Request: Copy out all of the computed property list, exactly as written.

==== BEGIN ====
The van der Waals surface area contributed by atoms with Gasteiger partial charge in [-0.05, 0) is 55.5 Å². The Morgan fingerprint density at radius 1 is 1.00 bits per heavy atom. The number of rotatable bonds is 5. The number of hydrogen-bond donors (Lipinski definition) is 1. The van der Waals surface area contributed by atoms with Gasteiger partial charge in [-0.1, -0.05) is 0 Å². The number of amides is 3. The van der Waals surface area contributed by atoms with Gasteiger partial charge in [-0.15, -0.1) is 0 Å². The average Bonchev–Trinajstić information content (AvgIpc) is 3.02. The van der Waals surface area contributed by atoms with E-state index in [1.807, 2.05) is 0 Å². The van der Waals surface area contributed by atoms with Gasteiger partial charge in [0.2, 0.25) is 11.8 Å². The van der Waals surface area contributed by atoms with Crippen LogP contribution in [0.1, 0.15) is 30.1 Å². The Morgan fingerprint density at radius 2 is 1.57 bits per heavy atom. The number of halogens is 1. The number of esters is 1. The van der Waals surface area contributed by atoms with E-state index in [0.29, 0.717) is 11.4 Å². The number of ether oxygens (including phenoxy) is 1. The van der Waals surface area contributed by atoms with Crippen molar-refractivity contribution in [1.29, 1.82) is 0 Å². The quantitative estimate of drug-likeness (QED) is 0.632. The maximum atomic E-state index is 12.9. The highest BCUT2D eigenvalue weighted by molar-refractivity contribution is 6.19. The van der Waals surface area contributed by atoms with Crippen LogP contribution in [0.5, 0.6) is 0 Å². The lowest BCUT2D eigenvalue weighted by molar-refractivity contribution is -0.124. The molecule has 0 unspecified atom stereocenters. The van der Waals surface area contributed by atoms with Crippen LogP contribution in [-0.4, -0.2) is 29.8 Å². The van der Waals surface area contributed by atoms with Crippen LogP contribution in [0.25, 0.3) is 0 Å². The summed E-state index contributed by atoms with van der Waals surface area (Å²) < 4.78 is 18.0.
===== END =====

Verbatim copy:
The van der Waals surface area contributed by atoms with Gasteiger partial charge in [-0.05, 0) is 55.5 Å². The Morgan fingerprint density at radius 1 is 1.00 bits per heavy atom. The number of rotatable bonds is 5. The number of hydrogen-bond donors (Lipinski definition) is 1. The van der Waals surface area contributed by atoms with Gasteiger partial charge in [-0.1, -0.05) is 0 Å². The number of amides is 3. The van der Waals surface area contributed by atoms with Gasteiger partial charge in [-0.15, -0.1) is 0 Å². The average Bonchev–Trinajstić information content (AvgIpc) is 3.02. The van der Waals surface area contributed by atoms with E-state index in [1.807, 2.05) is 0 Å². The van der Waals surface area contributed by atoms with Gasteiger partial charge in [0.2, 0.25) is 11.8 Å². The van der Waals surface area contributed by atoms with Crippen LogP contribution in [0.1, 0.15) is 30.1 Å². The Morgan fingerprint density at radius 2 is 1.57 bits per heavy atom. The number of halogens is 1. The number of esters is 1. The van der Waals surface area contributed by atoms with E-state index in [0.29, 0.717) is 11.4 Å². The number of ether oxygens (including phenoxy) is 1. The van der Waals surface area contributed by atoms with Crippen molar-refractivity contribution in [1.29, 1.82) is 0 Å². The quantitative estimate of drug-likeness (QED) is 0.632. The maximum atomic E-state index is 12.9. The highest BCUT2D eigenvalue weighted by molar-refractivity contribution is 6.19. The van der Waals surface area contributed by atoms with Crippen LogP contribution in [0.5, 0.6) is 0 Å². The lowest BCUT2D eigenvalue weighted by molar-refractivity contribution is -0.124. The molecule has 0 unspecified atom stereocenters. The van der Waals surface area contributed by atoms with Crippen LogP contribution in [-0.4, -0.2) is 29.8 Å². The van der Waals surface area contributed by atoms with Crippen LogP contribution in [0.25, 0.3) is 0 Å². The summed E-state index contributed by atoms with van der Waals surface area (Å²) < 4.78 is 18.0.